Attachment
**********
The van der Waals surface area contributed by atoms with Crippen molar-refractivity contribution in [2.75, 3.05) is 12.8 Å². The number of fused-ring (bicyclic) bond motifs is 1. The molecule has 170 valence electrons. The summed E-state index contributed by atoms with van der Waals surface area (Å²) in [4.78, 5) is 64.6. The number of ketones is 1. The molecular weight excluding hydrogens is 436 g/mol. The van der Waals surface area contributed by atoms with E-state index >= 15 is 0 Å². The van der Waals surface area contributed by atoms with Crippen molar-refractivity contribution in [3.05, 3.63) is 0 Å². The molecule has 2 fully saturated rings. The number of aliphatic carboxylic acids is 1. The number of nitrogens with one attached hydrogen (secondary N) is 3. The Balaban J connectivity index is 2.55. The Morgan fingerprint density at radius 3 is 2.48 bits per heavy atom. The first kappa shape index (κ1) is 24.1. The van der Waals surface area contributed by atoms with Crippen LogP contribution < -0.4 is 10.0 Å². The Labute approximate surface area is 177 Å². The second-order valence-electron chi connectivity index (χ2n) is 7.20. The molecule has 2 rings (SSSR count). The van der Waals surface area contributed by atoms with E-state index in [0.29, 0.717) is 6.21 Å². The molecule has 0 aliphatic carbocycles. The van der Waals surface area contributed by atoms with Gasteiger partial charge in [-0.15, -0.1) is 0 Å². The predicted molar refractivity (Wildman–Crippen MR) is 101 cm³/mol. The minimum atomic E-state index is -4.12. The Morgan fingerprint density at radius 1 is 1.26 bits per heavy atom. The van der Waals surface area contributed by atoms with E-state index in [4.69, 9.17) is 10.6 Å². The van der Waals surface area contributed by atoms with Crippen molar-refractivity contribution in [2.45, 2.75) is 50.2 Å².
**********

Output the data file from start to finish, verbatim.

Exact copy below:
The van der Waals surface area contributed by atoms with Crippen molar-refractivity contribution in [2.75, 3.05) is 12.8 Å². The number of fused-ring (bicyclic) bond motifs is 1. The molecule has 170 valence electrons. The summed E-state index contributed by atoms with van der Waals surface area (Å²) in [4.78, 5) is 64.6. The number of ketones is 1. The molecular weight excluding hydrogens is 436 g/mol. The van der Waals surface area contributed by atoms with E-state index >= 15 is 0 Å². The van der Waals surface area contributed by atoms with Crippen molar-refractivity contribution in [3.05, 3.63) is 0 Å². The molecule has 2 fully saturated rings. The number of aliphatic carboxylic acids is 1. The number of nitrogens with one attached hydrogen (secondary N) is 3. The Balaban J connectivity index is 2.55. The Morgan fingerprint density at radius 3 is 2.48 bits per heavy atom. The first kappa shape index (κ1) is 24.1. The van der Waals surface area contributed by atoms with Crippen LogP contribution < -0.4 is 10.0 Å². The Labute approximate surface area is 177 Å². The second-order valence-electron chi connectivity index (χ2n) is 7.20. The molecule has 2 rings (SSSR count). The van der Waals surface area contributed by atoms with E-state index in [0.29, 0.717) is 6.21 Å². The molecule has 0 aliphatic carbocycles. The van der Waals surface area contributed by atoms with Gasteiger partial charge in [-0.15, -0.1) is 0 Å². The predicted molar refractivity (Wildman–Crippen MR) is 101 cm³/mol. The minimum atomic E-state index is -4.12. The Morgan fingerprint density at radius 1 is 1.26 bits per heavy atom. The van der Waals surface area contributed by atoms with E-state index in [4.69, 9.17) is 10.6 Å². The van der Waals surface area contributed by atoms with Crippen molar-refractivity contribution in [2.45, 2.75) is 50.2 Å².